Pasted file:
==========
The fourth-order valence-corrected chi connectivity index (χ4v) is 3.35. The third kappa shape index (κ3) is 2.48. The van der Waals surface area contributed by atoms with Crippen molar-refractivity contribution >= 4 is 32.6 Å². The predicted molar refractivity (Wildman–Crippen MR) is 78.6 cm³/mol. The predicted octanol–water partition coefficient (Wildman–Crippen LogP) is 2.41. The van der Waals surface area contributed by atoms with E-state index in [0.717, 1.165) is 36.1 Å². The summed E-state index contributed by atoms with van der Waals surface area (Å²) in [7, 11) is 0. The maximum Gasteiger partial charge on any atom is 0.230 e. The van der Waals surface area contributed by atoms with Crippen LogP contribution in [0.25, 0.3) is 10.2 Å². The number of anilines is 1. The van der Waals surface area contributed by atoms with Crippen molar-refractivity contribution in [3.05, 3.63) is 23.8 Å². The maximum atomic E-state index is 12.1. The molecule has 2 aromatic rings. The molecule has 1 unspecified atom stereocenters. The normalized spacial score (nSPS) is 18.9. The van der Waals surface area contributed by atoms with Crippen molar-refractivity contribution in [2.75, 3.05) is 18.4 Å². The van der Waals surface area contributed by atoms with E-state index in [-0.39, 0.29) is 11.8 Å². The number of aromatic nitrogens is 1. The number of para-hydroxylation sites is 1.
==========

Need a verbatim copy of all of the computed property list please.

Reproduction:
The fourth-order valence-corrected chi connectivity index (χ4v) is 3.35. The third kappa shape index (κ3) is 2.48. The van der Waals surface area contributed by atoms with Crippen molar-refractivity contribution >= 4 is 32.6 Å². The predicted molar refractivity (Wildman–Crippen MR) is 78.6 cm³/mol. The predicted octanol–water partition coefficient (Wildman–Crippen LogP) is 2.41. The van der Waals surface area contributed by atoms with E-state index in [0.717, 1.165) is 36.1 Å². The summed E-state index contributed by atoms with van der Waals surface area (Å²) in [7, 11) is 0. The maximum Gasteiger partial charge on any atom is 0.230 e. The van der Waals surface area contributed by atoms with Crippen LogP contribution in [0.25, 0.3) is 10.2 Å². The number of anilines is 1. The van der Waals surface area contributed by atoms with Crippen molar-refractivity contribution in [3.05, 3.63) is 23.8 Å². The maximum atomic E-state index is 12.1. The molecule has 2 aromatic rings. The molecule has 1 unspecified atom stereocenters. The normalized spacial score (nSPS) is 18.9. The van der Waals surface area contributed by atoms with Crippen molar-refractivity contribution in [2.75, 3.05) is 18.4 Å². The van der Waals surface area contributed by atoms with E-state index in [-0.39, 0.29) is 11.8 Å². The number of aromatic nitrogens is 1. The number of para-hydroxylation sites is 1.